Because of the variety and cost of mitigation activities, priorities for implementing these measures must be established. In the health sector, this is the function of the national health disaster management program, working with experts in such areas as health and public policy, public health, hospital administration, water systems, engineering, architecture, planning, education, etc. A specialized unit within the national health disaster management program should coordinate the work of these professionals. Mitigation complements the disaster preparedness and disaster response activities of the program.
The mitigation program will direct the following activities:
1. Identify areas exposed to natural hazards with the support of specialized institutions (meteorology, seismology, etc.) and determine the vulnerability of key health facilities and water systems.
2. Coordinate the work of multidisciplinary teams in developing design and building codes that will protect the health infrastructure and water distribution from damage in the event of disaster. Hospital design and building standards are more stringent than those for other buildings, since hospitals not only protect the well-being of their occupants, but must remain operational to attend to disaster victims.
3. Include disaster mitigation measures in health sector policy and in the planning and development of new facilities. Disaster reduction measures should be included when choosing the site, construction materials, equipment, and type of administration and maintenance at the facility.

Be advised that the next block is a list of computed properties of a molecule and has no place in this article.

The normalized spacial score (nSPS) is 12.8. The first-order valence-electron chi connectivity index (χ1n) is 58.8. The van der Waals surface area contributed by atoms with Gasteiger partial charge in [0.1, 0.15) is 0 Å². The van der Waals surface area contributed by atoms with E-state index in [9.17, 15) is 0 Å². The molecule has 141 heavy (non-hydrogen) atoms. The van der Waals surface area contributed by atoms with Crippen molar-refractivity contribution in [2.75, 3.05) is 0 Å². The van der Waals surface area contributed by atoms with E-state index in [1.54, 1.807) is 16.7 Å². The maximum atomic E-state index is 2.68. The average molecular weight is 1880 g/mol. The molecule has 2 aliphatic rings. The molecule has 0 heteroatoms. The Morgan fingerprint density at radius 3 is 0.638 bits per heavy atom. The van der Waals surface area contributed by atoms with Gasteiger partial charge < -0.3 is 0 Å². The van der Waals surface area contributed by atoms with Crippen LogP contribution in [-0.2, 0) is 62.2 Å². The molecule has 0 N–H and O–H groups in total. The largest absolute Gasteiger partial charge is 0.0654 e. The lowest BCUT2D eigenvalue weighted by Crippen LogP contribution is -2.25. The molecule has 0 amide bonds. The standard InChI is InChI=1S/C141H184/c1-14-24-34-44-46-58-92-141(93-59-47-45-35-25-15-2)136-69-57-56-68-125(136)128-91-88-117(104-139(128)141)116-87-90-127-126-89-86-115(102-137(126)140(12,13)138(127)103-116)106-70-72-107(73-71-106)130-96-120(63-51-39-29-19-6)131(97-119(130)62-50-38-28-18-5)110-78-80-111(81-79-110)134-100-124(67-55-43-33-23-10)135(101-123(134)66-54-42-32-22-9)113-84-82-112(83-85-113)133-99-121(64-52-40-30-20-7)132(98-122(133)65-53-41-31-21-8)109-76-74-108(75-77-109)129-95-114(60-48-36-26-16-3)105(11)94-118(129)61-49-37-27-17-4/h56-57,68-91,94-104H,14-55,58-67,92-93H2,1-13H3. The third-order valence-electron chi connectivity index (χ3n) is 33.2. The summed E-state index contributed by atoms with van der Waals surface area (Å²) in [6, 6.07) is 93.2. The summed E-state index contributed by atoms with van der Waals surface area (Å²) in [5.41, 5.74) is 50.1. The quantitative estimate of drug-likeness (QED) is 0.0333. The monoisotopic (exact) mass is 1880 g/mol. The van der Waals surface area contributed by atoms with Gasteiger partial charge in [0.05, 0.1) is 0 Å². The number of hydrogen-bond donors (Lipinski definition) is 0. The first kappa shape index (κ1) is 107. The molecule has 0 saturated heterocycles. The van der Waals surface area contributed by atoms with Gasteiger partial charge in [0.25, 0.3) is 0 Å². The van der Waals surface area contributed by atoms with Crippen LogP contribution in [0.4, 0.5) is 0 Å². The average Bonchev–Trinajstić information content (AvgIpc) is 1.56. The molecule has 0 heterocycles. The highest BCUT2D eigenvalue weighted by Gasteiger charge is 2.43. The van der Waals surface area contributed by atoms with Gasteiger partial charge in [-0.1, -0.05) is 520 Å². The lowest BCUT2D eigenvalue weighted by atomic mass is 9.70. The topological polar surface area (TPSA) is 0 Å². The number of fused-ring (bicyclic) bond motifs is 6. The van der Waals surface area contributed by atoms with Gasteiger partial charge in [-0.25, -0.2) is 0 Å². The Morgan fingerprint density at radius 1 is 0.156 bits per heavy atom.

4. Identify the priority hospitals and critical health facilities that will undergo progressive surveys and retrofitting to bring them into compliance with current building standards and codes. The function of a facility is an important factor in establishing its priority. For example, in earthquake zones, a hospital with emergency medical capacity will have higher priority in the post-disaster phase than a facility that treats outpatients or those who could be quickly evacuated. Create mitigation committees at the local level to identify key facilities and ensure that mitigation measures are implemented in all projects.
5. Ensure that disaster mitigation measures are taken into account in a facility’s maintenance plans, structural modifications, and functional aspects. In some cases, the facility may be well designed but successive adaptations and lack of maintenance increase its vulnerability.
6. Inform, sensitize, and train those personnel who are involved in planning, administration, operation, maintenance, and use of facilities about disaster mitigation, so that these practices can be integrated into their activities.
7. Promote the inclusion of disaster mitigation in the curricula of professional training institutions related to the construction, maintenance, administration, financing, and planning of health facilities and water distribution systems.
Annex I describes the steps involved in establishing a national disaster mitigation plan for hospitals in an earthquake-prone region.